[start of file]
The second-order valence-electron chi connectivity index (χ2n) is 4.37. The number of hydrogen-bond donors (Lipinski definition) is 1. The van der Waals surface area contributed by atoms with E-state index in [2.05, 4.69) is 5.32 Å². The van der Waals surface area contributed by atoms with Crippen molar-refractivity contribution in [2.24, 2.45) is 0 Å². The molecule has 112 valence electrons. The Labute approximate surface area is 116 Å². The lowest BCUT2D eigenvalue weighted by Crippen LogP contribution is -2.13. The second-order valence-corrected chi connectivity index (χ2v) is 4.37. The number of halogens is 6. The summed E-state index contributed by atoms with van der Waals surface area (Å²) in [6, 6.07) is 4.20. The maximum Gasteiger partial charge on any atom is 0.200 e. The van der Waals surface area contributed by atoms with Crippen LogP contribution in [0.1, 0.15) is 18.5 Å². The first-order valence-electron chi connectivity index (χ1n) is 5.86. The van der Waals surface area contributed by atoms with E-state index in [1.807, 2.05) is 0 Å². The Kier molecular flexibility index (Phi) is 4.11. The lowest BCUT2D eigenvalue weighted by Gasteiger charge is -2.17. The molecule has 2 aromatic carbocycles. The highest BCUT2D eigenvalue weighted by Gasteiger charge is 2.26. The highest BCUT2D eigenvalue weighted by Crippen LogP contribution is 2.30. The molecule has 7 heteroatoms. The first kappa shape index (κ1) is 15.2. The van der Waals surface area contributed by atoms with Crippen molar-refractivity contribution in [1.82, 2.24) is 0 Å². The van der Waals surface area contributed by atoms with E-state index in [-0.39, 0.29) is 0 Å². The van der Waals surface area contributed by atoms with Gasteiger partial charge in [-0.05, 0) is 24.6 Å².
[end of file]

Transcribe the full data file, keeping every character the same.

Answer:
The second-order valence-electron chi connectivity index (χ2n) is 4.37. The number of hydrogen-bond donors (Lipinski definition) is 1. The van der Waals surface area contributed by atoms with E-state index in [2.05, 4.69) is 5.32 Å². The van der Waals surface area contributed by atoms with Crippen molar-refractivity contribution in [2.24, 2.45) is 0 Å². The molecule has 112 valence electrons. The Labute approximate surface area is 116 Å². The lowest BCUT2D eigenvalue weighted by Crippen LogP contribution is -2.13. The second-order valence-corrected chi connectivity index (χ2v) is 4.37. The number of halogens is 6. The summed E-state index contributed by atoms with van der Waals surface area (Å²) in [6, 6.07) is 4.20. The maximum Gasteiger partial charge on any atom is 0.200 e. The van der Waals surface area contributed by atoms with Crippen LogP contribution in [0.1, 0.15) is 18.5 Å². The first-order valence-electron chi connectivity index (χ1n) is 5.86. The van der Waals surface area contributed by atoms with E-state index in [1.807, 2.05) is 0 Å². The Kier molecular flexibility index (Phi) is 4.11. The lowest BCUT2D eigenvalue weighted by Gasteiger charge is -2.17. The molecule has 2 aromatic carbocycles. The highest BCUT2D eigenvalue weighted by Gasteiger charge is 2.26. The highest BCUT2D eigenvalue weighted by Crippen LogP contribution is 2.30. The molecule has 7 heteroatoms. The first kappa shape index (κ1) is 15.2. The van der Waals surface area contributed by atoms with Crippen molar-refractivity contribution in [1.82, 2.24) is 0 Å². The van der Waals surface area contributed by atoms with E-state index in [-0.39, 0.29) is 0 Å². The van der Waals surface area contributed by atoms with Gasteiger partial charge in [-0.05, 0) is 24.6 Å².